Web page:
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by Michael Stein, PsyD
Michael Stein, PsyD

My OCD (obsessive-compulsive disorder) clients often ask me at some point early in therapy, "Why do I have OCD? Why is this happening to me?" While many environmental factors can play a role and a predisposition to OCD is certainly hereditary, the ultimate answer to this question is quite simple.

To answer it, we need to know what is different about people who develop OCD compared to people who do not develop OCD.

Most people with OCD think that the difference is that they are having these horrible intrusive thoughts that most people don't have. They would say that the thoughts are the cause of the OCD and that having the thoughts is what is different about them.

But did you know they've actually done studies on this? There have been studies, like this one, where they survey people in the general population (not just people with OCD) and ask whether they have had certain types of typical OCD thoughts (e.g. fears of being contaminated with germs, thinking something sexually deviant, thoughts about hurting other people, religiously blasphemous thoughts, etc.). 

They find that about 95% of people have OCD thoughts. Yes, really, 95%! 

And personally I think the other 5% either don't realize they have the same thoughts or they just don't want to admit it.

So if almost everybody has OCD thoughts, why do only 1 to 2% of people (the estimated prevalence rate) develop OCD?

The answer is because when most people have an OCD thought pop into their head they think "huh that was weird", shrug their shoulders, and move on with their day. But 1 to 2% of people have that thought and say to themselves "Oh my God, that's horrible, how could I possibly think that? What does it mean that I thought that? Did I really like that thought? Am I really going to do something horrible? This is terrible, I should not be thinking about this and I'd better never think that thought again."

Unfortunately, we all know what happens when you try to not think a thought… It becomes all you can think about. So by trying not to think about it and resisting the thought, they end up thinking about it more.  What you resist persists.

The good news is that this is a choice, and you can turn it around: you can decide right now to start treating your OCD thoughts as no big deal. 

If your mind says "Maybe you want to kill someone!"...Say "Okay, cool, whatever"and move on with your day.

If your mind says "You're a pedophile!"... Say "Sure, sure, that's nice" and move on with your day.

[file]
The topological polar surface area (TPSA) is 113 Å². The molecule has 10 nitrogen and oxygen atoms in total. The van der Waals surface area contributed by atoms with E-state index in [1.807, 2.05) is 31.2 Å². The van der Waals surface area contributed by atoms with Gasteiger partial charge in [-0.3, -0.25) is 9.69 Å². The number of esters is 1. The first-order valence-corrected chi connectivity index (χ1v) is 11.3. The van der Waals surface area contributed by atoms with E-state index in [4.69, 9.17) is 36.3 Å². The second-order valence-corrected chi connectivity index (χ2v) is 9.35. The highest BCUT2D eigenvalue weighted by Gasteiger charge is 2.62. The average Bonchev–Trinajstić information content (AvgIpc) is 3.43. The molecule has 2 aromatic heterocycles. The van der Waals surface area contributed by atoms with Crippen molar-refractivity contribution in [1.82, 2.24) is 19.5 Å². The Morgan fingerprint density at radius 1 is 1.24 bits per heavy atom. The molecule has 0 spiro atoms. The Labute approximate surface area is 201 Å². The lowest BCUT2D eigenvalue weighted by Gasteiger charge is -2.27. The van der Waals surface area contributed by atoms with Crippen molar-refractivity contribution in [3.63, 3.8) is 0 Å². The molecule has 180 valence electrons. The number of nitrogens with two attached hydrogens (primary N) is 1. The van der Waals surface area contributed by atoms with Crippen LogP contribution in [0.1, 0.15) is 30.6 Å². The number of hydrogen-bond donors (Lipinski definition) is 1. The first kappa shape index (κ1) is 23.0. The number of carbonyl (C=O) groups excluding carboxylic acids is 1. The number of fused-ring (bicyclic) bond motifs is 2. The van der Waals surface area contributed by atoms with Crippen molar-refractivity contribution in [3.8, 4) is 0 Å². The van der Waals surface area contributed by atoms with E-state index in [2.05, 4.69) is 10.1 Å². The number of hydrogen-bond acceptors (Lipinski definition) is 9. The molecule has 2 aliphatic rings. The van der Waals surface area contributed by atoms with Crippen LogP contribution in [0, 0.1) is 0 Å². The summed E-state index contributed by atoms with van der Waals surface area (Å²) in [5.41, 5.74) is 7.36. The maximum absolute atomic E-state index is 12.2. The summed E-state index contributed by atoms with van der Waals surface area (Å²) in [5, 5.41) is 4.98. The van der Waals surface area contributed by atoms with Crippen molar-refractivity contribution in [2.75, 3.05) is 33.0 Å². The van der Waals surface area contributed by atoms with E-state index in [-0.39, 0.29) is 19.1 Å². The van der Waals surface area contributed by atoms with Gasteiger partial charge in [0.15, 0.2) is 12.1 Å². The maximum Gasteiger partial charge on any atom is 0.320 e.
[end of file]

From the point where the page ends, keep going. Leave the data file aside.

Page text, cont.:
If your mind says "You just washed your hands but you're still not clean!"...Say "Yeah maybe" and move on with your day.

It's all about not treating the thoughts as if they are important...because they're not. Literally ANY thought is okay to have. 

There is no such thing as a bad thought.

When you have these thoughts, it means absolutely nothing. If you treat it like it means something and something needs to be done about it, then you'll have OCD. If you treat thoughts like they mean nothing and nothing needs to be figured out about them or done about them, that's how OCD gets better.

And if you're on the fence about this and think your thoughts really do matter and really are dangerous, just try it for a week. Go one week ignoring your thoughts rather than taking them seriously and see if it actually makes your life better or worse. You'll find that if you stop attending to your thoughts, they stop mattering to you so much.


About the Author

Dr. Michael Stein is a licensed clinical psychologist who has spent 14 years specializing in the treatment of anxiety disorders and OCD using Exposure Therapy and other evidence-based behavioral interventions. He is the founder and owner of Anxiety Solutions, a group private practice that serves clients with anxiety and OCD both online and at its offices in Denver, CO; Reno, NV; and Boise, ID. He is also the author of "How to Stop Overanalyzing", a self-help video series. He sees clients, teaches, and supervises other therapists from Anxiety Solutions' Denver office. He is passionate about both helping his own clients overcome anxiety and OCD and expanding access to quality care for these problems.  

Read Dr. Stein's other ADAA blogs:

Thoughts Are Just Thoughts: How to Stop Worshiping Your Anxious Mind
So You've Decided to Start Therapy for Your Anxiety…Here's How to Make It Work
Therapists Switch to Online Therapy Because of Coronavirus Shutdowns: How You Can Still Get the Therapy You Need

 

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